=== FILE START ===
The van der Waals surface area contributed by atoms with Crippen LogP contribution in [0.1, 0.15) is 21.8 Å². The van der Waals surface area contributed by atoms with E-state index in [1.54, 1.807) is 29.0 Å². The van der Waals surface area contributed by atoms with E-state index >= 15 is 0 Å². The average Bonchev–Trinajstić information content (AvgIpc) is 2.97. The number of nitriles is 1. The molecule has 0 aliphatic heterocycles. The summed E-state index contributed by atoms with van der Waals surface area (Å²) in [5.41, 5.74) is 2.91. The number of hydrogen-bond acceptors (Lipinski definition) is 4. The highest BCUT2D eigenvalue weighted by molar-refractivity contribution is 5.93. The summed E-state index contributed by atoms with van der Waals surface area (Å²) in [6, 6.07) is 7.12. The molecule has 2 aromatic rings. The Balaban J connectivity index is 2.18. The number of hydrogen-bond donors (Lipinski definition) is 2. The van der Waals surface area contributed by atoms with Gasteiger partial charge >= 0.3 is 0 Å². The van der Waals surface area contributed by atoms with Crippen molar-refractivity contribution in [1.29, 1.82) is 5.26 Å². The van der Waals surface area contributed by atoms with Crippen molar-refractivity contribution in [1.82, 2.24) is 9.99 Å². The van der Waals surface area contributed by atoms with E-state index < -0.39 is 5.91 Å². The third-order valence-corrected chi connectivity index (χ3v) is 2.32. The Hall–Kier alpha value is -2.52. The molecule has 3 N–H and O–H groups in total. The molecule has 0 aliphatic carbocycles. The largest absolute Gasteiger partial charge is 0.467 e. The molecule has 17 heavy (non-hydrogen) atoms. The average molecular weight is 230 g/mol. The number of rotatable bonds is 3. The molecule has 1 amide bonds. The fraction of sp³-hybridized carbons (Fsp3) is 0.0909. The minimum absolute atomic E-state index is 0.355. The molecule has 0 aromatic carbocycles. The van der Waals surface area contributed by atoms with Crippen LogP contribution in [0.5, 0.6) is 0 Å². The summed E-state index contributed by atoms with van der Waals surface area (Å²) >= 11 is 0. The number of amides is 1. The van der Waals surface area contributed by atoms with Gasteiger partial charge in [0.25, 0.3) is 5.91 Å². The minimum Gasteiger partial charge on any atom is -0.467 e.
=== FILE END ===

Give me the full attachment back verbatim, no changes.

The van der Waals surface area contributed by atoms with Crippen LogP contribution in [0.1, 0.15) is 21.8 Å². The van der Waals surface area contributed by atoms with E-state index in [1.54, 1.807) is 29.0 Å². The van der Waals surface area contributed by atoms with E-state index >= 15 is 0 Å². The average Bonchev–Trinajstić information content (AvgIpc) is 2.97. The number of nitriles is 1. The molecule has 0 aliphatic heterocycles. The summed E-state index contributed by atoms with van der Waals surface area (Å²) in [5.41, 5.74) is 2.91. The number of hydrogen-bond acceptors (Lipinski definition) is 4. The highest BCUT2D eigenvalue weighted by molar-refractivity contribution is 5.93. The summed E-state index contributed by atoms with van der Waals surface area (Å²) in [6, 6.07) is 7.12. The molecule has 2 aromatic rings. The Balaban J connectivity index is 2.18. The number of hydrogen-bond donors (Lipinski definition) is 2. The van der Waals surface area contributed by atoms with Gasteiger partial charge >= 0.3 is 0 Å². The van der Waals surface area contributed by atoms with Crippen molar-refractivity contribution in [1.29, 1.82) is 5.26 Å². The van der Waals surface area contributed by atoms with Crippen molar-refractivity contribution in [1.82, 2.24) is 9.99 Å². The van der Waals surface area contributed by atoms with E-state index < -0.39 is 5.91 Å². The third-order valence-corrected chi connectivity index (χ3v) is 2.32. The Hall–Kier alpha value is -2.52. The molecule has 3 N–H and O–H groups in total. The molecule has 0 aliphatic carbocycles. The largest absolute Gasteiger partial charge is 0.467 e. The molecule has 17 heavy (non-hydrogen) atoms. The average molecular weight is 230 g/mol. The number of rotatable bonds is 3. The molecule has 1 amide bonds. The fraction of sp³-hybridized carbons (Fsp3) is 0.0909. The minimum absolute atomic E-state index is 0.355. The molecule has 0 aromatic carbocycles. The van der Waals surface area contributed by atoms with Crippen LogP contribution in [0.5, 0.6) is 0 Å². The summed E-state index contributed by atoms with van der Waals surface area (Å²) >= 11 is 0. The number of amides is 1. The van der Waals surface area contributed by atoms with Gasteiger partial charge in [0.25, 0.3) is 5.91 Å². The minimum Gasteiger partial charge on any atom is -0.467 e.